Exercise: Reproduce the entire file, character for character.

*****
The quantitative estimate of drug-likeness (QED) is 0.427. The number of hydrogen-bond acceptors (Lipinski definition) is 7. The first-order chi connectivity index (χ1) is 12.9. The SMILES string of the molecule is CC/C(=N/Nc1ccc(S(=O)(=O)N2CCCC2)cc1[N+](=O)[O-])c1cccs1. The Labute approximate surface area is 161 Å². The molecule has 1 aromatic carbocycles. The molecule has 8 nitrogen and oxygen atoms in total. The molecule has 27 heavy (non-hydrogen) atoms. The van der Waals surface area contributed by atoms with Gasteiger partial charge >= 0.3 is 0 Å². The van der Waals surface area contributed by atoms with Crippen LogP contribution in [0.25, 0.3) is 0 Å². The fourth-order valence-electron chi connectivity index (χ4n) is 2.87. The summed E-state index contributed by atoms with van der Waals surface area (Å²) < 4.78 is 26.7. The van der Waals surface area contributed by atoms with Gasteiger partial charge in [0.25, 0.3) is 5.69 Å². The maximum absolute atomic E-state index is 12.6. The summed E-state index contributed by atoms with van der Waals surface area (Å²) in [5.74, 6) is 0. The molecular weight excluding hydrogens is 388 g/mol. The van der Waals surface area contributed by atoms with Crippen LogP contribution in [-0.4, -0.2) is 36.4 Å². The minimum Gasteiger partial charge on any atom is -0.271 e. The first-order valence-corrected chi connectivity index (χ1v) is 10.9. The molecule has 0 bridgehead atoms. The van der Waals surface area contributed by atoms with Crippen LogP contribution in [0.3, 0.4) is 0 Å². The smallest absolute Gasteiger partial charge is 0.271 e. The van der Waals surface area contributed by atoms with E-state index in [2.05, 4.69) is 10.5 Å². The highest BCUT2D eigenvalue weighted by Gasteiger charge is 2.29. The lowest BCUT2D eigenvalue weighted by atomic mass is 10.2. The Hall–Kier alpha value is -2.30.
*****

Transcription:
The quantitative estimate of drug-likeness (QED) is 0.427. The number of hydrogen-bond acceptors (Lipinski definition) is 7. The first-order chi connectivity index (χ1) is 12.9. The SMILES string of the molecule is CC/C(=N/Nc1ccc(S(=O)(=O)N2CCCC2)cc1[N+](=O)[O-])c1cccs1. The Labute approximate surface area is 161 Å². The molecule has 1 aromatic carbocycles. The molecule has 8 nitrogen and oxygen atoms in total. The molecule has 27 heavy (non-hydrogen) atoms. The van der Waals surface area contributed by atoms with Gasteiger partial charge >= 0.3 is 0 Å². The van der Waals surface area contributed by atoms with Crippen LogP contribution in [0.25, 0.3) is 0 Å². The fourth-order valence-electron chi connectivity index (χ4n) is 2.87. The summed E-state index contributed by atoms with van der Waals surface area (Å²) < 4.78 is 26.7. The van der Waals surface area contributed by atoms with Gasteiger partial charge in [0.25, 0.3) is 5.69 Å². The maximum absolute atomic E-state index is 12.6. The summed E-state index contributed by atoms with van der Waals surface area (Å²) in [5.74, 6) is 0. The molecular weight excluding hydrogens is 388 g/mol. The van der Waals surface area contributed by atoms with Crippen LogP contribution in [-0.4, -0.2) is 36.4 Å². The minimum Gasteiger partial charge on any atom is -0.271 e. The first-order valence-corrected chi connectivity index (χ1v) is 10.9. The molecule has 0 bridgehead atoms. The van der Waals surface area contributed by atoms with Crippen LogP contribution in [0.3, 0.4) is 0 Å². The smallest absolute Gasteiger partial charge is 0.271 e. The van der Waals surface area contributed by atoms with E-state index in [2.05, 4.69) is 10.5 Å². The highest BCUT2D eigenvalue weighted by Gasteiger charge is 2.29. The lowest BCUT2D eigenvalue weighted by atomic mass is 10.2. The Hall–Kier alpha value is -2.30.